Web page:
At the moment, then, the mystery of where the 1943 M.P. & Company artwork came from appears to be 79% solved. I would love it if any of you can solve the rest of the mystery by tracking down the source photos for these final cards. That said, 79% isn’t a bad place to be considering I was at 0% yesterday!

Quick note: The original version of this article included speculation that the M114 posters of other players could have been the source for the five “missing” players. That was before I found Doug Goodman’s flickr site and reviewed all 961 posters from his collection. None matched the missing five.


I still haven’t found photo matches for the missing five players, though I’ve gone down than more than my share of rabbit holes in the 24 hours since this article was first published. While I came up completely empty in terms of photo sources I did find some images that at least came close in some instances.

While you might imagine bottomless searches through the archives of the Sporting News or newspapers.com, it turns out that these images were right in front of my nose the whole time. I know these aren’t really correct, but they sure looked good to me through the eyes of desperation!

And while we’re at it, who’s that guy batting behind Pee Wee Reese? He sure looks a lot like Hank Greenberg! 😄

Author: jasoncards

I mainly enjoy writing about baseball and baseball cards, but I've also dabbled in the sparsely populated Isaac Newton trading card humor genre. As of January 2019 I'm excited to be part of the SABR Baseball Cards blogging team, and as of May 2019 Co-Chair of the SABR Baseball Cards Research Committee.

13 thoughts on “A 1943 mini-mystery 79% solved”

  1. I have the m114’s of Cronin,Foxx and Ted Williams as well as the corresponding MP&co cards of the three. I never put the connection together. Great work


  2. The forward-facing cap on Bill Dickey makes me wonder if the chest protector was added by the artist (or the hat was changed to forward-facing). I looked at current cards like 2017 Diamond Kings (variation – catcher’s equipment), 2014 Classics, 2013 Panini Cooperstown, and 2003 SP Legendary Cuts and they all have a chest protector but the hat is backward-facing.

    Some “earlier” cards like 2006 SP Legendary Cuts, 2001 Upper Deck Legends of NY (#95 -there may be multiple Dickeys), 2001 SP Legendary Cuts, 2001 Greats of the Game, and 2000 Upper Deck Yankees Legends (#45 and #72) all have forward-facing caps but no chest protectors.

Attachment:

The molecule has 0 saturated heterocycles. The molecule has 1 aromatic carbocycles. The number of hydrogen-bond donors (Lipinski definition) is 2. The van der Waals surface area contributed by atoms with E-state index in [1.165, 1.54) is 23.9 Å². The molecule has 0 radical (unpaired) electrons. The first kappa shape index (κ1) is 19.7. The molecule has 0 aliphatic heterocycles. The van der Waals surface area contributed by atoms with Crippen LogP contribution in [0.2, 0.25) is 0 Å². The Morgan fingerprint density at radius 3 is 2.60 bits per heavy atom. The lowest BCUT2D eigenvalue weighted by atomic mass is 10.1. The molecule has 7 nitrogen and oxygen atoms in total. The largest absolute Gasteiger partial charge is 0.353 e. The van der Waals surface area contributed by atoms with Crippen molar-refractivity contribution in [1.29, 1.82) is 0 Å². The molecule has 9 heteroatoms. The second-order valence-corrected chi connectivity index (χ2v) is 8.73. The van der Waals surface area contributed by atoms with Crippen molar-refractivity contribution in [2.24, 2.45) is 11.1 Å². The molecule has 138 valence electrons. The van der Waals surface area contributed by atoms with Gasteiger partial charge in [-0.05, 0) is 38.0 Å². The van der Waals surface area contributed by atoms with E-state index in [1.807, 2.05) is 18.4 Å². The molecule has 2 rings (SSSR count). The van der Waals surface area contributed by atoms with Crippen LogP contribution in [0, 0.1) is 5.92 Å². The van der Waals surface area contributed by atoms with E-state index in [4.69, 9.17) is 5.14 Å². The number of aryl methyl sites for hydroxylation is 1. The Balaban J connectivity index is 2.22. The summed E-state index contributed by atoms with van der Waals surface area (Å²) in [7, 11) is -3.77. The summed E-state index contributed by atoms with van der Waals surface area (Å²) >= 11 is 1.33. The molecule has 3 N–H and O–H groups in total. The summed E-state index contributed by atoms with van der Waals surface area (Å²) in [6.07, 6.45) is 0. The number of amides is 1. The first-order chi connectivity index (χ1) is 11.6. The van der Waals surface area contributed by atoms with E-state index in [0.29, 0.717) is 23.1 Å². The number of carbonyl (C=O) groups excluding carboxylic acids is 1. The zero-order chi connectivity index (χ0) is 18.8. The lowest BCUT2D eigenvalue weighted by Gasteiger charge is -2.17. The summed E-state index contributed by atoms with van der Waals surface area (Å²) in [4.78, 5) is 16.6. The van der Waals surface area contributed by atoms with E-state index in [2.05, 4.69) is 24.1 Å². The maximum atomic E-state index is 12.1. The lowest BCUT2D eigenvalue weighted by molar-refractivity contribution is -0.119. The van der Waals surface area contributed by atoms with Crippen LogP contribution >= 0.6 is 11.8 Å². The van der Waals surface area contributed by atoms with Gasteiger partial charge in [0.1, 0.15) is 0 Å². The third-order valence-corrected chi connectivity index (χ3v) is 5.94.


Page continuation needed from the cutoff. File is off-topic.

Looking at more contemporary cards to Dickey’s playing years, the 1946-1949 Sports Exchange W603, 1937 Wheaties, and 1936 Goudey Wide Pen Premiums all feature a chest protector but backwards cap. The 1937 O-Pee-Chee Batter Ups (which is almost certainly the same photo as the 2001 Greats of the Game) is the only contemporary picture of Dickey I see in the Beckett database with a forward-facing cap – but there is no chest protector.

    This link is about as close as I can come to finding a picture that matches (except for the cap facing backwards):


    This link is the only one I see where he has a forward-facing cap and a chest protector, but the hands aren’t right:


    In looking at the Henrich, I wonder if an original Henrich photo was used given that Henrich throws left-handed. The Henrich looks a lot like the 1936 S and S Greenbacks Stan Hack.

    Liked by 1 person

    1. Great info here! And yes, the wrong-handed Henrich could signal that the artwork’s model was a different player entirely! That Hack is pretty close but probably not close enough to be the source. I may need to put my SABR membership’s free access to the Sporting News archives to work!

      Liked by 1 person

  3. Wow! Great research and observations. Great photos, but poor cartooning. The backdrops are particularly bad. The poster gallery is fantastic.


    1. Wow, that’s perfect! Maybe the MP & Co Dickey is kind of like those 1973 Topps cards with the multiplayer action photos. Here I was thinking the crouching catcher in the foreground was Dickey, but really Dickey was the hitter all along! 🏆